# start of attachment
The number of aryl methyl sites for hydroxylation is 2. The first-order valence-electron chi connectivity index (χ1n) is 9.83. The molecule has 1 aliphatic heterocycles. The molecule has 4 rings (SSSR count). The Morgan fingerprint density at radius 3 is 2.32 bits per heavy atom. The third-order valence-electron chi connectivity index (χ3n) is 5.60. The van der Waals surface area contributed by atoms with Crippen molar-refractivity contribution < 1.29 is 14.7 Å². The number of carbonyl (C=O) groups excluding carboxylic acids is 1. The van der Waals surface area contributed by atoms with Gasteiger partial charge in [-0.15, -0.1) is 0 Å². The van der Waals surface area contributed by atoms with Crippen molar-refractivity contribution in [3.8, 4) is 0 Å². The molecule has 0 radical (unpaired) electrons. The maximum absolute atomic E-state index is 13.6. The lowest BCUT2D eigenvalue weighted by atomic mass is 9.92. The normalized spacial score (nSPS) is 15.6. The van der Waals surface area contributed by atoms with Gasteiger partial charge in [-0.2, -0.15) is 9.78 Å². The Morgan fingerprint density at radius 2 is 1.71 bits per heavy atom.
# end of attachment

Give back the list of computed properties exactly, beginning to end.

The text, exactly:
The number of aryl methyl sites for hydroxylation is 2. The first-order valence-electron chi connectivity index (χ1n) is 9.83. The molecule has 1 aliphatic heterocycles. The molecule has 4 rings (SSSR count). The Morgan fingerprint density at radius 3 is 2.32 bits per heavy atom. The third-order valence-electron chi connectivity index (χ3n) is 5.60. The van der Waals surface area contributed by atoms with Crippen molar-refractivity contribution < 1.29 is 14.7 Å². The number of carbonyl (C=O) groups excluding carboxylic acids is 1. The van der Waals surface area contributed by atoms with Gasteiger partial charge in [-0.15, -0.1) is 0 Å². The van der Waals surface area contributed by atoms with Crippen molar-refractivity contribution in [3.8, 4) is 0 Å². The molecule has 0 radical (unpaired) electrons. The maximum absolute atomic E-state index is 13.6. The lowest BCUT2D eigenvalue weighted by atomic mass is 9.92. The normalized spacial score (nSPS) is 15.6. The van der Waals surface area contributed by atoms with Gasteiger partial charge in [-0.2, -0.15) is 9.78 Å². The Morgan fingerprint density at radius 2 is 1.71 bits per heavy atom.